David Cameron has announced that the EU and the USA are starting formal negotiations on a trade deal which could be finalised by the end of next year. The announcement was made as world leaders are gathering for a G8 meeting in Northern Ireland and the first round of formal discussions will be held in Washington next month.
If it comes to fruition, the deal would be the biggest trade deal in world history worth £100 billion to the EU, £80 billion to the USA and an estimated £85 billion to the rest of the world. Mr Cameron said “this is a once-in-a-generation prize and we are determined to seize it”. He claimed that the deal should lead to greater choice and lower prices in the shops and that it could create two million jobs. The UK has the second largest EU economy after Germany and so should be a major beneficiary from the putative trade deal. Mr Cameron has promised the British people an “in-out” vote on Britain’s continuing membership of the EU by 2017 should the Conservatives form the next government.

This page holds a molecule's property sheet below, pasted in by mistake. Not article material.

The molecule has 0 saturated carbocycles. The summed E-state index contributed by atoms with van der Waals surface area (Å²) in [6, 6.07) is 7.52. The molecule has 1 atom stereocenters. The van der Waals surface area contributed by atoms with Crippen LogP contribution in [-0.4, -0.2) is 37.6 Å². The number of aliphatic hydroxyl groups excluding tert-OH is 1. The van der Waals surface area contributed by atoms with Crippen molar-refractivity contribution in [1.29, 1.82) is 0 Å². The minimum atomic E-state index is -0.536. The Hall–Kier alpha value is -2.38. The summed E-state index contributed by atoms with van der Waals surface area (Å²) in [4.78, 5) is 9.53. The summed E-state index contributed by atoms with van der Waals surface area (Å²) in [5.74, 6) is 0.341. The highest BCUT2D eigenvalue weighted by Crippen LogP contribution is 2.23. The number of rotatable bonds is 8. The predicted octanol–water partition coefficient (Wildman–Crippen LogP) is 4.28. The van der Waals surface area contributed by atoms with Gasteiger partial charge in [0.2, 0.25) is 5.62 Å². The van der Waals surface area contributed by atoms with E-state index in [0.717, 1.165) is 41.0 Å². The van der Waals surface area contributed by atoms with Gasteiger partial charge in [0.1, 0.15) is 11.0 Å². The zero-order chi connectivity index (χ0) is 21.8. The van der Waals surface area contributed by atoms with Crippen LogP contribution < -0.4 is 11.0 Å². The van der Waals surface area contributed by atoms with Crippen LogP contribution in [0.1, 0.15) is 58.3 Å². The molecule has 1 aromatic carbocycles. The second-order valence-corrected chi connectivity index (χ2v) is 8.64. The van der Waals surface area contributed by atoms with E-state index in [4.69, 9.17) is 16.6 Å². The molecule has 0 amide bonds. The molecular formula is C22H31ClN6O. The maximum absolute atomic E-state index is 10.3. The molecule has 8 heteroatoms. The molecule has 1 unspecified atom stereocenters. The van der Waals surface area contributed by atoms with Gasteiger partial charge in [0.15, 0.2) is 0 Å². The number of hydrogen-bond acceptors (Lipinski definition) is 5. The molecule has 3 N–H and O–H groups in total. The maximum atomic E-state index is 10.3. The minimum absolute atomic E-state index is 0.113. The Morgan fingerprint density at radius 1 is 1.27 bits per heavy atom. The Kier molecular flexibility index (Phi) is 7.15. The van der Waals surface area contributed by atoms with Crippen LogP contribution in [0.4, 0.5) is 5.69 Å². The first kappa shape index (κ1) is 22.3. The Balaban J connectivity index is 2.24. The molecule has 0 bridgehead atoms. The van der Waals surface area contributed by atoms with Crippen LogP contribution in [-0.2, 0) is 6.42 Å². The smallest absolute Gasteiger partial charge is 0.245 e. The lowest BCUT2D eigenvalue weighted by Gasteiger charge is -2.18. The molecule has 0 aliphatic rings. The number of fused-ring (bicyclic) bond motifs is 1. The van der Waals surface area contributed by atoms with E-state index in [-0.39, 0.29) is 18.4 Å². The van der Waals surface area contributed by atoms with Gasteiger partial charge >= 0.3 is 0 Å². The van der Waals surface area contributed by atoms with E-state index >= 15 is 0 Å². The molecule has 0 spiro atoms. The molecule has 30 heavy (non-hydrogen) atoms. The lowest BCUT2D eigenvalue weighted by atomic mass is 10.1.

Much hard negotiation and compromise will be needed if the final deal is to be incorporated; for instance, the French were adamant that media and television industries should be excluded from the deal as a precondition to agreeing to the discussions. The EU intends that the accord should bring down remaining US-European tariffs (which are already relatively low) and harmonise certifications and technical regulations. The aim is to simplify and boost bilateral trade.
Speaking of the fledgling deal, President Obama said; "we will find convincing answers to legitimate concerns. We'll find solutions to thorny issues, we'll keep our eyes on the prize and we will succeed". He noted that integrating the US and EU economies was going to be a challenge.